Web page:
The costprice squeeze

The cost-price squeeze confronting farmers in the USA is exemplified by the maize-soybean cropping system used in much of Iowa, where a total of 9.3 million ha was planted with the two crops in 1998 (United States Department of Agriculture, 1999c). Average yields of maize and soybean in Iowa rose 28% and 24%, respectively, from 1972-80 to 1990-98 (Figure 1.5a). For those same periods, average non-land production costs in constant dollars fell 37% for maize and 31% for soybean (Figure 1.5b). Costs for maize and soybean herbicides, in constant dollars, decreased 9% and 13%, respectively.

Increases in yields and reductions in production costs would seem to bode well for profitability, but prices fell precipitously for both crops. Between 1972-80 and 1990-98, the average price of a metric ton of maize, in constant dollars, decreased 60%; soybean price dropped 62% (Figure 1.5c). Consequently, gross returns declined 47% for maize and 52% for soybean (Figure 1.5d). Returns over non-land costs also declined sharply. For maize, average returns in constant dollars dropped from $396 per hectare in 1972-80 to $153 per hectare in 1990-98, a 61% decline; for soybean, average returns dropped from $530 to $182 per hectare, a 66% decline (Figure 1.5e).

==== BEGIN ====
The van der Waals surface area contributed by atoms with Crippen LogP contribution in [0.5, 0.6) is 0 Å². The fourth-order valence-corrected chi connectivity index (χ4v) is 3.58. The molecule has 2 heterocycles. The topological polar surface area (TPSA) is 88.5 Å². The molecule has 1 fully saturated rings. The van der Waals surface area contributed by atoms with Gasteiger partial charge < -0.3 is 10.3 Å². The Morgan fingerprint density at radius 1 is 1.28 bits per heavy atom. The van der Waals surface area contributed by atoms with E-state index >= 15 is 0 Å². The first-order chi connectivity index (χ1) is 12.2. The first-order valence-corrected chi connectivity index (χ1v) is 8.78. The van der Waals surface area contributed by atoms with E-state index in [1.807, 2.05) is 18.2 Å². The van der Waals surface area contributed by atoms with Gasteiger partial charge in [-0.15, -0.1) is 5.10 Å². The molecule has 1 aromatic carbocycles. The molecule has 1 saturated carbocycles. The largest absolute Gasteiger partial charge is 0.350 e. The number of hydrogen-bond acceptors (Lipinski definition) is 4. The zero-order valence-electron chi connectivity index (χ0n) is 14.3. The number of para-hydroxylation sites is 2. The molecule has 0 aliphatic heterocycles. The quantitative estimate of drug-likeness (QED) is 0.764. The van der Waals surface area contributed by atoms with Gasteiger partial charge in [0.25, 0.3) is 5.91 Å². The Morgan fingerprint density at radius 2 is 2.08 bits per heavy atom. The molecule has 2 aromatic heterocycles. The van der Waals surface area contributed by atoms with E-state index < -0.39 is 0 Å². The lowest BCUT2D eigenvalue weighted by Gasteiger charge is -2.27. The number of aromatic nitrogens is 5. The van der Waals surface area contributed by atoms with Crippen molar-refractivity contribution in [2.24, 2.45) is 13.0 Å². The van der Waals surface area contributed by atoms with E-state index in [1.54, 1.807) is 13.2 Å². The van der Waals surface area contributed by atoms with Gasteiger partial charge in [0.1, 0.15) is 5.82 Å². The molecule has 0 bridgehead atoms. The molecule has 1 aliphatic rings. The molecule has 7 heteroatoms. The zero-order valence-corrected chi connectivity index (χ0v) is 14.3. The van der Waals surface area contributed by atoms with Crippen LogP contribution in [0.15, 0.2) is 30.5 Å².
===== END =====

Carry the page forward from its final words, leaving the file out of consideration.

For many Iowa farmers, reductions in returns per unit of cropland have reinforced the importance of herbicides within the production process. Herbicides accounted for 7% of non-land production costs for maize in 1972-80, but 11% in 1990-98; for soybean, the proportion of non-land costs spent on herbicides rose from 12% to 15% (Figure 1.5f). As discussed in Chapter 11, these increases reflect, in part, the greater land area farmers must harvest to maintain farm-derived income, the shift toward hired applications of agricultural chemicals to cover more hectares, and the limited time available for weed management and other farming activities when farmers add nonfarm jobs to their existing responsibilities.

A cost-price squeeze also confronts farmers in developing countries. Beets

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